New research out of Yale reveals that American belief in climate change has risen to 70% for the first time since 2008. Not only that, but a majority, 54%, now believe that it's caused by humans. Not only that, but a full 40% believe that global warming is harming people right now. Congratulations, America — you believe in climate change again.
This is all pretty momentous stuff, and it's no doubt a reaction to the extreme weather that slammed the U.S. this year.From the study:
- Americans’ belief in the reality of global warming has increased by 13 percentage points over the past two and a half years, from 57 percent in January 2010 to 70 percent in September 2012. At the same time, the number of Americans who say global warming is not happening has declined nearly by half, from 20 percent in January 2010 to only 12 percent today.
- For the first time since 2008, more than half of Americans (54%) believe global warming is caused mostly by human activities, an increase of 8 points since March 2012. Americans who say it is caused mostly by natural changes in the environment have declined to 30 percent (from 37% in March).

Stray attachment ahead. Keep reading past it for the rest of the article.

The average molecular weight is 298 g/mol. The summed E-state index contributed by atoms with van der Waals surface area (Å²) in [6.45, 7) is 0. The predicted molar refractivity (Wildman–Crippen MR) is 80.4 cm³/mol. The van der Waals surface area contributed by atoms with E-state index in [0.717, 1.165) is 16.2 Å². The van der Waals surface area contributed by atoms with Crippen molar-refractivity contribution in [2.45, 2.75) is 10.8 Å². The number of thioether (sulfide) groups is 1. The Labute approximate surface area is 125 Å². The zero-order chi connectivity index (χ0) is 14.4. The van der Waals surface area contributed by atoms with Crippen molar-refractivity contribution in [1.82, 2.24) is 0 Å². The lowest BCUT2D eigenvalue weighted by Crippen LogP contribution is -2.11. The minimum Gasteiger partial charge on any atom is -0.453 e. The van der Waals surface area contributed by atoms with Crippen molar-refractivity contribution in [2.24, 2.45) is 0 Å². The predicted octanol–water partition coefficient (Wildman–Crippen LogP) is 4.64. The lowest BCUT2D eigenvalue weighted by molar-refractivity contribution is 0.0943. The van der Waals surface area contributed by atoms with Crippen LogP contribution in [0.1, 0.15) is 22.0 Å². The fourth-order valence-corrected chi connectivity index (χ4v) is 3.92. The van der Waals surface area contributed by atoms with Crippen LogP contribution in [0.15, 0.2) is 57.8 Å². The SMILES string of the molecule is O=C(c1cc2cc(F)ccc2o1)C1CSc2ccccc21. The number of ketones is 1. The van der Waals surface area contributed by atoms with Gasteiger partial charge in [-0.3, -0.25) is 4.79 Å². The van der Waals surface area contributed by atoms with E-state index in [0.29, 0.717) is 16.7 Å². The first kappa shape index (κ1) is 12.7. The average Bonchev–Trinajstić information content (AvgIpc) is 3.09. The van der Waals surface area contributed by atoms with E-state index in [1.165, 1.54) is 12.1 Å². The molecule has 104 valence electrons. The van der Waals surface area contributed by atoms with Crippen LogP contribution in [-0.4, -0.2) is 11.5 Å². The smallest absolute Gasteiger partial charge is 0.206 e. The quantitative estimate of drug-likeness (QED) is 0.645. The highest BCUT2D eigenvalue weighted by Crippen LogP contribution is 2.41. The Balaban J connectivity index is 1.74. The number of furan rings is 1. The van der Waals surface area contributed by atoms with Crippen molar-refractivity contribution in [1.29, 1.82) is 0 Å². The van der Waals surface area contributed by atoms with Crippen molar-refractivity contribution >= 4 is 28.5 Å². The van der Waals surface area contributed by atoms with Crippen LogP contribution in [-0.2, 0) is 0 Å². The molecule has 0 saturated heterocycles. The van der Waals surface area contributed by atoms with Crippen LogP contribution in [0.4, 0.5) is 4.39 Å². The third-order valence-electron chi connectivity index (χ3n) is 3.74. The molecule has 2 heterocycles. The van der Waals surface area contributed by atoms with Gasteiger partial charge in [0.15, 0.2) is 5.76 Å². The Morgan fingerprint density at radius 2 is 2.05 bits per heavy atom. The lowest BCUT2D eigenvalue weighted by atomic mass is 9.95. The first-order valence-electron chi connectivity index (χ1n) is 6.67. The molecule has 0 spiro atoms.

- A growing number of Americans believe global warming is already harming people both at home and abroad. Four in ten say people around the world are being harmed right now by climate change (40%, up 8 percentage points since March 2012), while 36 percent say global warming is currently harming people in the United States (up six points since March).
Some will argue that these findings aren't all that important — climate belief is like water sloshing in a shallow pan, New York Times climate blogger Andrew Revkin likes to say. And indeed, polls routinely show that belief in global warming rises along with the temperature; you'll find larger margins of folks who do in the thick of summer.
But this is a pretty sizable jump; much bigger than those we've seen in years past. To me, it demonstrates that Americans are fully capable of processing the available information on climate when extreme weather forces their hand. Once global warming punches us in the gut, we start to get it.
And the fact that 4 out of 10 Americans realize that global warming is impacting the world here and now demonstrates a somewhat surprising breadth of empathy. It's further evidence that after the long years of political failure and denier-propelled 'scandal narratives, Americans may finally be reformulating a will to act.